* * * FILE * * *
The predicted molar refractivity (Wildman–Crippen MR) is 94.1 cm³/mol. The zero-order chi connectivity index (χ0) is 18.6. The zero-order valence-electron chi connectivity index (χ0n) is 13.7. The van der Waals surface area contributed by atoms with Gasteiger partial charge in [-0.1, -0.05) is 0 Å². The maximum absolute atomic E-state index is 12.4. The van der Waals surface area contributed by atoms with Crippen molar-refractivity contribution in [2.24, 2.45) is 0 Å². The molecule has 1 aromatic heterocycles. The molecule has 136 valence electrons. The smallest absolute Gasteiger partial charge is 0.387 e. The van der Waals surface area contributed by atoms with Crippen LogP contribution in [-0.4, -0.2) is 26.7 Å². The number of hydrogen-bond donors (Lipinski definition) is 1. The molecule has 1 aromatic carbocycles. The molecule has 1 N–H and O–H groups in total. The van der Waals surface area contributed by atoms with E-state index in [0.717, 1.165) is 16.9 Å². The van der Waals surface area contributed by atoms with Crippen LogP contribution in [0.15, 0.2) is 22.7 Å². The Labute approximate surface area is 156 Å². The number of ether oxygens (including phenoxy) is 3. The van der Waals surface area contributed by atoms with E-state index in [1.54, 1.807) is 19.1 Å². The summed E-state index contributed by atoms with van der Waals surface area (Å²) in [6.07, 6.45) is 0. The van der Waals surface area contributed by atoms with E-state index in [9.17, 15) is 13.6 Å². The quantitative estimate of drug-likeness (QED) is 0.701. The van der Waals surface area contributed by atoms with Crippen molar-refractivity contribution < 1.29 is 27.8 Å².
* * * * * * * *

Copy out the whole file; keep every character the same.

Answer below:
The predicted molar refractivity (Wildman–Crippen MR) is 94.1 cm³/mol. The zero-order chi connectivity index (χ0) is 18.6. The zero-order valence-electron chi connectivity index (χ0n) is 13.7. The van der Waals surface area contributed by atoms with Gasteiger partial charge in [-0.1, -0.05) is 0 Å². The maximum absolute atomic E-state index is 12.4. The van der Waals surface area contributed by atoms with Crippen molar-refractivity contribution in [2.24, 2.45) is 0 Å². The molecule has 1 aromatic heterocycles. The molecule has 136 valence electrons. The smallest absolute Gasteiger partial charge is 0.387 e. The van der Waals surface area contributed by atoms with Crippen LogP contribution in [-0.4, -0.2) is 26.7 Å². The number of hydrogen-bond donors (Lipinski definition) is 1. The molecule has 1 aromatic carbocycles. The molecule has 1 N–H and O–H groups in total. The van der Waals surface area contributed by atoms with E-state index in [0.717, 1.165) is 16.9 Å². The van der Waals surface area contributed by atoms with Crippen LogP contribution in [0.15, 0.2) is 22.7 Å². The Labute approximate surface area is 156 Å². The number of ether oxygens (including phenoxy) is 3. The van der Waals surface area contributed by atoms with E-state index in [1.54, 1.807) is 19.1 Å². The summed E-state index contributed by atoms with van der Waals surface area (Å²) in [6.07, 6.45) is 0. The van der Waals surface area contributed by atoms with E-state index in [9.17, 15) is 13.6 Å². The quantitative estimate of drug-likeness (QED) is 0.701. The van der Waals surface area contributed by atoms with Crippen molar-refractivity contribution < 1.29 is 27.8 Å².